Prostate cancer is now the most common cancer diagnosed in Australia, overtaking breast cancer as the country’s leading cause of cancer.
Data just released by the Australian Institute of Health and Welfare estimates 24,217 Australian men will be diagnosed with prostate cancer this year, compared to 20,640 women diagnosed with breast cancer.
The forecast is a 34 per cent increase on previous year. Australia’s peak body for prostate cancer has described the news as a wake-up call.
Prostate Cancer Foundation of Australia Chairman, Adjunct A/Professor Steve Callister, said the data provided further justification for an urgent review of the nation’s Clinical Guidelines for PSA Testing.
“We have written to Federal Health Minister Mark Butler to fast-track our review of Australia’s current PSA Test Guidelines and feel confident that based on these latest figures we will be able to secure his support,” he said.
“The fact is that Australia’s existing guidelines are now six years old and based on outdated data. We hold grave fears that they are putting men’s lives at risk, with 66 men now being diagnosed every day.
“The latest estimates also suggest more than 3,500 men will die from prostate cancer this year, which is a toll we can avoid if the disease is diagnosed early.”
PCFA Chief of Mission and Head of Research, Professor Jeff Dunn AO, said greater awareness would be key to reducing deaths from the disease.
“PCFA surveys have found that 75 per cent of Australians do not know the PSA test guidelines, an alarmingly high level of unawareness that impedes early detection and diminishes population-wide survival prospects.
“If we can diagnose all men at the earliest stage and ensure they have access to new medicines and care, we can beat this disease. For men with a family history of disease, we need to give much clearer guidance about their risks and screening options.
“If we don’t step up and take action, Australian men will continue to die unnecessarily,” he said.
PCFA has also raised concerns about the nation’s capacity to provide best-practice care for the growing number of men being diagnosed with the killer disease and has called for urgent action to reduce waiting times and increase Australia’s health workforce.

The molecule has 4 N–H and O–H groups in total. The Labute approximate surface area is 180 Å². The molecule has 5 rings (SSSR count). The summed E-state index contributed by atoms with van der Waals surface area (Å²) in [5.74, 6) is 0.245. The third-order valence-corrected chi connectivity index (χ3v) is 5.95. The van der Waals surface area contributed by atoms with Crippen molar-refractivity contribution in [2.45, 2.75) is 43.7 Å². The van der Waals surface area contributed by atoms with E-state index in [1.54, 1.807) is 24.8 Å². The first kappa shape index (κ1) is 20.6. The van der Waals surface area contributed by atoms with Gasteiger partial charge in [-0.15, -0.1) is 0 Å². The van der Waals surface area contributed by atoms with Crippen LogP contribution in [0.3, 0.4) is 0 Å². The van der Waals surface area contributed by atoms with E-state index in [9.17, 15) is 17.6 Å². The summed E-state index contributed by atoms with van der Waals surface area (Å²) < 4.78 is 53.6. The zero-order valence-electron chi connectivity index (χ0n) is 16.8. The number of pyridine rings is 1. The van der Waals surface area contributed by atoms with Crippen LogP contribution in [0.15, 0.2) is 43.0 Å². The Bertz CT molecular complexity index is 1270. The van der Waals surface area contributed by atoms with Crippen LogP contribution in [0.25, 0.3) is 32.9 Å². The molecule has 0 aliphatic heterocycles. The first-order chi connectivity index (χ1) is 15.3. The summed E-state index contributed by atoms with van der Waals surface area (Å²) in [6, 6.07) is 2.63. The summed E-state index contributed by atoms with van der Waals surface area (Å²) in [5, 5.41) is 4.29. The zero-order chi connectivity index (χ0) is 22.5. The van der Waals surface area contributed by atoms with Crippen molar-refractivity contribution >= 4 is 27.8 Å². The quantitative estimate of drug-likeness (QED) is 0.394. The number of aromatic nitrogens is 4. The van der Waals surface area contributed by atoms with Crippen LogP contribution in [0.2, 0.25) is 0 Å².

Chief Executive Officer, Anne Savage, said the number of men being diagnosed was expected to increase by as much as 43 per cent between now and 2040.
“Nationally, we have seen a fourfold increase in the proportion of men waiting for more than a year for a prostatectomy, with nearly 1 in 10 patients waiting for more than a year in areas where incidence and referrals are higher, as is the case in NSW,” she said.
“MyHospitals website data shows that 50 per cent of men diagnosed with prostate cancer in NSW had to wait more than 10 weeks for surgery, which is clearly a sign of a health system facing severe stress.
“The fact is, the number of men being diagnosed is increasing and will see health services nationwide confronting this same crisis in a short matter of time, because services simply cannot keep up with the need for treatment of newly diagnosed patients.
“We cannot afford to underestimate the impact this will have on our health services, knowing that prostate cancer accounts for more hospitalisations than any other type of cancer in the country.
“Investing now in the restoration of services and staff is urgently needed to ensure safe, timely, and effective care. Without immediate action Australia will be confronted by an increase in excess avoidable deaths from prostate cancer.”
More than 240,000 Australian men are alive today after a diagnosis of prostate cancer at some point in the past 35 years.
“Our population is ageing and increasing, which means more and more men are being diagnosed with prostate cancer every year,” Ms Savage said.
“A review of the Clinical Guidelines for PSA Testing is urgently needed to ensure we triage patients appropriately and diagnose prostate cancers before they spread outside the prostate.
“The consequences if we don’t could be catastrophic for thousands of men at risk of being bottlenecked in a health system that is not coping with the service pressures of the post-COVID period.
“Over 3,500 Australian men will die of prostate cancer this year. With concerted action, many of these deaths can be avoided.
“We hope to bring together government, health services, and patients to create a new way forward,” she said.